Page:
“We had this idea - ‘What was music like in the late ‘90s?’ - and in the end, we realised we had no idea. It was an aesthetic concept that we abandoned, but John’s primal instincts are so much in that earlier time period of Trevor Horn’s early productions. So I included this song because there’s a chunk of the list that has to be owed to what John Collins likes and this is definitely up there.”
“I remember John blaring this song out of his computer speakers. This one, specifically. She’s always been kind of a touchstone whenever I work with him.
“There was a lot of Grace Jones that I listened to when we made Kaputt, but there’s a rawer version of that which we wanted to get into on this one, as opposed to that slick “Slave to the Rhythm” sound. It was a more mechanical, propulsive quality, which I think her version of “Love Is the Drug” has. It’s definitely way more Danceteria, later days of Studio 54 than I’d pictured.
“But when I work with John, there’s always a point where I go ‘You just go wild, make it so that you like the way that it sounds’, because it always has to be that way with him anyway. He has a very distinct way of working and you can talk about all sorts of shit, but at the end of the day, it just gets thrown out the window, which I love about him. It’s also infuriating.”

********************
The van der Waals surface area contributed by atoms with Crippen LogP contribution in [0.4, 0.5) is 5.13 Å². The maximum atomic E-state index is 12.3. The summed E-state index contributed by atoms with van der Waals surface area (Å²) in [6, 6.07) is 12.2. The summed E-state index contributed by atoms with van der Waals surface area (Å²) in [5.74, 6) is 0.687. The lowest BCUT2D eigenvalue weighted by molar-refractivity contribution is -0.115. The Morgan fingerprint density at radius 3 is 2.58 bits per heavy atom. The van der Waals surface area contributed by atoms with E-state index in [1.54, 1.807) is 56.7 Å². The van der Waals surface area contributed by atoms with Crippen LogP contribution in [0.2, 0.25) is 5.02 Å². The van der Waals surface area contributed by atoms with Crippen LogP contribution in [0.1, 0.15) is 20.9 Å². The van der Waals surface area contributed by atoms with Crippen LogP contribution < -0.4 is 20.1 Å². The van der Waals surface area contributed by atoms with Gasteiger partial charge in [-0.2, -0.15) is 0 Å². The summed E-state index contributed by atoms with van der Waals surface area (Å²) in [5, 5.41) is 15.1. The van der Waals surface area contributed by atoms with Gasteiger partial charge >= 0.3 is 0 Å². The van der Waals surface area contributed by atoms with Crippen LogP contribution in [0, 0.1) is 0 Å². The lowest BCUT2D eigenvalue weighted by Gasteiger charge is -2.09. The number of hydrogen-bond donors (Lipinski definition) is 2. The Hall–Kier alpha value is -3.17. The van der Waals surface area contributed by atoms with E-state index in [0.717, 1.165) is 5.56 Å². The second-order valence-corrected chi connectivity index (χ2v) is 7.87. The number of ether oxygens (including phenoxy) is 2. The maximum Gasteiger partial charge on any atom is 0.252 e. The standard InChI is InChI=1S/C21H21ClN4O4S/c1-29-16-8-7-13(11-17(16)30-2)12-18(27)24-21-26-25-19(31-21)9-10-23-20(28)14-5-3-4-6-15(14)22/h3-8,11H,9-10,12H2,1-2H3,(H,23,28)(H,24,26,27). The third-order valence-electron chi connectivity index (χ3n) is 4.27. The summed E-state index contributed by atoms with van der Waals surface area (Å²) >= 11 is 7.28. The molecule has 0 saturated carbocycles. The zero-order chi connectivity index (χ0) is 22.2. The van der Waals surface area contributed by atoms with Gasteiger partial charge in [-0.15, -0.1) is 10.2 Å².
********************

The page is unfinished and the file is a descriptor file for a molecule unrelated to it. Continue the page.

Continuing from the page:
“I remember this song really well, partially because it had a really famous video that takes place in a bathhouse or something, with models walking around. But I think at some point we had yet another idea for this record which we threw out the window, where we wanted to use vocal samples from other places.
"We might have even talked about things like opera samples and John said that this was like ground zero for that. I don’t think he’s right, but it’s definitely a song that makes me think of his aesthetic a lot.
“I can’t say that Malcolm McLaren is someone I give too much thought to. Though I think I first heard this around the same time as I was becoming aware of the Sex Pistols, so it was probably really confusing.